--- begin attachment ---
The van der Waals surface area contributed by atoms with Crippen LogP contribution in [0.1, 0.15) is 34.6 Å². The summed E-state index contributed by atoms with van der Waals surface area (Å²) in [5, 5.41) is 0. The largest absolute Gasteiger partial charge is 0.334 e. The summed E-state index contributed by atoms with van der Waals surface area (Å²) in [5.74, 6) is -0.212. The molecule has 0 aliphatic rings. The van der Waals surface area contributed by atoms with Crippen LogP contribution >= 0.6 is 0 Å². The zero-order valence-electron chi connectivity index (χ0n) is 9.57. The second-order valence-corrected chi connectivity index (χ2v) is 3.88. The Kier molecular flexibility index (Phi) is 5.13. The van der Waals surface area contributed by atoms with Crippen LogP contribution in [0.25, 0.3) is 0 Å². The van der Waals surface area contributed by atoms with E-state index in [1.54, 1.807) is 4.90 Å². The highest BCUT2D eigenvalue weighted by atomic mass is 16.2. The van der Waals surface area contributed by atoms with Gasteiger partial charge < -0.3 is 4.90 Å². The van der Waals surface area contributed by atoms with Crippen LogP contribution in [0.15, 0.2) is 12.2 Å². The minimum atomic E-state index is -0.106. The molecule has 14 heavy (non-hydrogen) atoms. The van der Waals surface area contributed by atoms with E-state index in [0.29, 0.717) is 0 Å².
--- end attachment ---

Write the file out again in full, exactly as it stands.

The van der Waals surface area contributed by atoms with Crippen LogP contribution in [0.1, 0.15) is 34.6 Å². The summed E-state index contributed by atoms with van der Waals surface area (Å²) in [5, 5.41) is 0. The largest absolute Gasteiger partial charge is 0.334 e. The summed E-state index contributed by atoms with van der Waals surface area (Å²) in [5.74, 6) is -0.212. The molecule has 0 aliphatic rings. The van der Waals surface area contributed by atoms with Crippen LogP contribution >= 0.6 is 0 Å². The zero-order valence-electron chi connectivity index (χ0n) is 9.57. The second-order valence-corrected chi connectivity index (χ2v) is 3.88. The Kier molecular flexibility index (Phi) is 5.13. The van der Waals surface area contributed by atoms with Crippen LogP contribution in [0.25, 0.3) is 0 Å². The van der Waals surface area contributed by atoms with E-state index in [1.54, 1.807) is 4.90 Å². The highest BCUT2D eigenvalue weighted by atomic mass is 16.2. The van der Waals surface area contributed by atoms with Gasteiger partial charge < -0.3 is 4.90 Å². The van der Waals surface area contributed by atoms with Crippen LogP contribution in [0.15, 0.2) is 12.2 Å². The minimum atomic E-state index is -0.106. The molecule has 14 heavy (non-hydrogen) atoms. The van der Waals surface area contributed by atoms with E-state index in [0.29, 0.717) is 0 Å².